Taylor Swift – The Tortured Poets Department: The Anthology | Album Review – Where are my heartbroken girlies at?

“As you might all unfortunately recall I had been struck with a case of a restricted humanity. Which explains my plea here today of temporary insanity.”

Trust Taylor Swift to surprise her fans with two albums when she promised them one. After years of being known as the girl who writes songs about her ex-boyfriends, Taylor Swift has grown into one of the best-selling acts in the present generation.

With so much scrutiny around her process of songwriting, her new comeback has fans and trolls around the world scrambling. And she announced her comeback after receiving the 13th Grammy award in her career.

The Tortured Poets Department: The Anthology released on April 18 with 31 tracks in total instead of the 16 tracks fans initially anticipated. While Taylor has yet to release the music video for the lead single – “Fortnight” featuring Post Malone, some of the songs on the album are an ode to her longest relationship with the British actor – Joe Alwyn.

However, it seems like most songs on The Tortured Poets Department: The Anthology talk about her short-lived romance with Matty Healey and one song about her current romance with American footballer – Travis Kelce. With 5 albums already written about her romance with Joe Alwyn, The Tortured Poets Department could be construed as a final goodbye to her six-year-long romance with Joe.

The album sees Taylor bare her heart and soul while she talks about her rekindled romance with Matty Healey that ended far too soon. Out of the entire 31-track album, we have 2 collaborations, one being “Fortnight” and the second being “Florida!!!” featuring Florence + The Machine.

Being a genius songwriter and a composer, one thing about all the songs on The Tortured Poets Department is that Taylor has done her magic again. The songs on this album range between pop and indie-folk. The lyrics are smartly written and worded well, with references to people who have been in Taylor’s life as well as other pop culture references.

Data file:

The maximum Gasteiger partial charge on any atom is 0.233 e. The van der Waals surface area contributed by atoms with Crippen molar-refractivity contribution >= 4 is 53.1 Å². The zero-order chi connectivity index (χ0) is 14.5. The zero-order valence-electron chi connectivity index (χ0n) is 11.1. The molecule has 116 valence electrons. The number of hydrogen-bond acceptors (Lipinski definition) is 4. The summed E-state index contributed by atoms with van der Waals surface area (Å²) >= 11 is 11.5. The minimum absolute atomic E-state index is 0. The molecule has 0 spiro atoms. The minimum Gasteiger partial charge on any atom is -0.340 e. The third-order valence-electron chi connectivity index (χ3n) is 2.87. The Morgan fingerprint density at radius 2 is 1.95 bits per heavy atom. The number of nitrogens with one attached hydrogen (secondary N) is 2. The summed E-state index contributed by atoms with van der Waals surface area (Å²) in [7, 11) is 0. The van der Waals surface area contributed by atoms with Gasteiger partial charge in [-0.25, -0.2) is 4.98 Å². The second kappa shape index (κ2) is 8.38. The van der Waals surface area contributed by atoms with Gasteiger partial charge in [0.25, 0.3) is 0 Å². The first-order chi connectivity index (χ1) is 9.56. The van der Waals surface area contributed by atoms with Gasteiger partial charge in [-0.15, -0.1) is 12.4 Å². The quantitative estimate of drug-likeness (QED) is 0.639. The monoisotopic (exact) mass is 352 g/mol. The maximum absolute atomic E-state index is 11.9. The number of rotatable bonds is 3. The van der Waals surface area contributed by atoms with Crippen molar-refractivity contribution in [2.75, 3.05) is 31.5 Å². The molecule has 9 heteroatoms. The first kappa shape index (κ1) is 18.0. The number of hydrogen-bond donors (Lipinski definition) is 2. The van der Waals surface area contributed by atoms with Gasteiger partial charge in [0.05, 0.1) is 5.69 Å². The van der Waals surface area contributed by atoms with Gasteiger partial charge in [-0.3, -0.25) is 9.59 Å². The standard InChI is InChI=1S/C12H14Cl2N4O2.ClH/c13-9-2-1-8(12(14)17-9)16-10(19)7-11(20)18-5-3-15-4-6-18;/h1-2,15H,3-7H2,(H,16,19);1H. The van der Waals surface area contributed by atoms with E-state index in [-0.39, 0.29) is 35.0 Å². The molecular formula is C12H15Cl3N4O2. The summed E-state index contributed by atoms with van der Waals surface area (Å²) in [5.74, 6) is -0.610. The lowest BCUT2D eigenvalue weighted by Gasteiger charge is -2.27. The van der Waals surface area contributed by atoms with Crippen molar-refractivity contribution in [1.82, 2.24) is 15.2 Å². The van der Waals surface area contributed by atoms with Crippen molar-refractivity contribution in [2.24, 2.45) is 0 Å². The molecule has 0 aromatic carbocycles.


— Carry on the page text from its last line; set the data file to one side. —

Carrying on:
From Charlie Puth and Patti Smith to Dylan Thomas and Clara Bow as well as Kim Kardashian, the album is full of references that only Swifties will understand and relate to. The Tortured Poets Department also features references to Greek Mythology with Taylor comparing herself to the ravishing Cassandra, the goddess who “entangles men,” or so Taylor is infamously called.

The album was released in two parts with the first 16 songs dropping at midnight while the remaining 15 songs were a surprise, dropping at 2:00 am on the same night. The first 16 songs are a mix of pop and indie while most songs in the second half of the surprise album remind you of Taylor’s last albums like folklore and evermore.

The songs, especially the title track – “The Tortured Poets Department” as well as “So Long, London”, “But Daddy I Love Him” and “I Can Fix Him (No Really I Can)” are all heartbreak anthems which make listeners think about toxic relationships with needy men. The track, “Down Bad” talks about post-breakup agony where Taylor realises she lost her twin flame with lyrics like, “F**k it, if I can’t have him.

The 10th track on the album, “Who’s Afraid of Little Old Me?” is one of the best-written songs on this entire album. The song sounds like a diss track to Taylor’s haters as the line goes “If you wanted me dead you should’ve just said. Nothing makes me feel more alive.

“I Can Do It With A Broken Heart” is a peppy pop track on this otherwise folk-indie album with relatable lyrics like, “I’m so depressed, I act like it’s my birthday every day.” The second half of the album makes some references to Taylor’s new relationship with Travis Kelce her most famous ex-flame – Harry Styles as well as her old feud with Kim Kardashian.

The track, “thanK you aIMee” is written in a way to make the word Kim stand out, making fans believe Taylor is thanking her for kickstarting her rebellious writing which we saw in the 2017 album – Reputation.

The entire album is curated beautifully, giving fans an insight into the time Taylor spent writing her heart out in the form of poetry. It is not a breezy listen but will stay with you due to its rich lyrics and melodic music. The summary of The Tortured Poets Department, which also is written as poetry, gives listeners an in-depth idea about the ups and downs of Taylor’s romantic life that almost pushed her off the deep end.

With so much chatter about the fact that Taylor Swift writes songs about her boyfriends, she ends the summary with “All’s fair in love and poetry,” asking trolls to let her enjoy her songwriting as fans enjoy her music.

Listen to The Tortured Poets Department: The Anthology by Taylor Swift on Spotify.

READ MORE: 10 Best Songs From The Tortured Poets Department: The Anthology

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  • Verdict - 8.5/10

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